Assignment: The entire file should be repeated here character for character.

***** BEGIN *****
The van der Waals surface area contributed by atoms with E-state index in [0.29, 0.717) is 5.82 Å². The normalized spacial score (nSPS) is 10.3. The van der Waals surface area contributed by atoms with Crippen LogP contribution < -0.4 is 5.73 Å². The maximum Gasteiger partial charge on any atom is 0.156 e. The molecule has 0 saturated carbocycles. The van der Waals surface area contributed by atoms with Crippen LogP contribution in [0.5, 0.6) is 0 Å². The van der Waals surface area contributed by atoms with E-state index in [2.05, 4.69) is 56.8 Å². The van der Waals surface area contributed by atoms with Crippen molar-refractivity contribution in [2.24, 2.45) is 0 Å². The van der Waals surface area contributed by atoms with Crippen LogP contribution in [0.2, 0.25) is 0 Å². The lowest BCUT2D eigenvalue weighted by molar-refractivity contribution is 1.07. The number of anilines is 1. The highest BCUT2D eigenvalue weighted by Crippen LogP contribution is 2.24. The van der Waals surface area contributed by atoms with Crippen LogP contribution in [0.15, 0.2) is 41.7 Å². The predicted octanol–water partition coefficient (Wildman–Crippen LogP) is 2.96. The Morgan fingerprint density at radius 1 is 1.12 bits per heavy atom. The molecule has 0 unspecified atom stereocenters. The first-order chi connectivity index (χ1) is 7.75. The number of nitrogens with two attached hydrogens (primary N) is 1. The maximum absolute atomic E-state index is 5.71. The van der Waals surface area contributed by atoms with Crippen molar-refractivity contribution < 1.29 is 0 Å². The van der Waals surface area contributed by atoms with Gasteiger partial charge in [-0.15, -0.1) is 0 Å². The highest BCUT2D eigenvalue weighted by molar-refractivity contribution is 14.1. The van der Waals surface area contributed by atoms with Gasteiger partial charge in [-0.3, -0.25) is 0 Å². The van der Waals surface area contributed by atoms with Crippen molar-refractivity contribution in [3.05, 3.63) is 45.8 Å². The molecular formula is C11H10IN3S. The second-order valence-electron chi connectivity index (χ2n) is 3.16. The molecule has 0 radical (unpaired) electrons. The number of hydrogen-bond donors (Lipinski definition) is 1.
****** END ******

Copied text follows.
The van der Waals surface area contributed by atoms with E-state index in [0.29, 0.717) is 5.82 Å². The normalized spacial score (nSPS) is 10.3. The van der Waals surface area contributed by atoms with Crippen LogP contribution < -0.4 is 5.73 Å². The maximum Gasteiger partial charge on any atom is 0.156 e. The molecule has 0 saturated carbocycles. The van der Waals surface area contributed by atoms with Crippen LogP contribution in [0.5, 0.6) is 0 Å². The van der Waals surface area contributed by atoms with E-state index in [2.05, 4.69) is 56.8 Å². The van der Waals surface area contributed by atoms with Crippen molar-refractivity contribution in [2.24, 2.45) is 0 Å². The van der Waals surface area contributed by atoms with Crippen LogP contribution in [0.2, 0.25) is 0 Å². The lowest BCUT2D eigenvalue weighted by molar-refractivity contribution is 1.07. The number of anilines is 1. The highest BCUT2D eigenvalue weighted by Crippen LogP contribution is 2.24. The van der Waals surface area contributed by atoms with Crippen LogP contribution in [0.15, 0.2) is 41.7 Å². The predicted octanol–water partition coefficient (Wildman–Crippen LogP) is 2.96. The Morgan fingerprint density at radius 1 is 1.12 bits per heavy atom. The molecule has 0 unspecified atom stereocenters. The first-order chi connectivity index (χ1) is 7.75. The number of nitrogens with two attached hydrogens (primary N) is 1. The maximum absolute atomic E-state index is 5.71. The van der Waals surface area contributed by atoms with Crippen molar-refractivity contribution < 1.29 is 0 Å². The van der Waals surface area contributed by atoms with Gasteiger partial charge in [-0.15, -0.1) is 0 Å². The highest BCUT2D eigenvalue weighted by molar-refractivity contribution is 14.1. The van der Waals surface area contributed by atoms with Gasteiger partial charge in [-0.3, -0.25) is 0 Å². The van der Waals surface area contributed by atoms with Crippen molar-refractivity contribution in [3.05, 3.63) is 45.8 Å². The molecular formula is C11H10IN3S. The second-order valence-electron chi connectivity index (χ2n) is 3.16. The molecule has 0 radical (unpaired) electrons. The number of hydrogen-bond donors (Lipinski definition) is 1.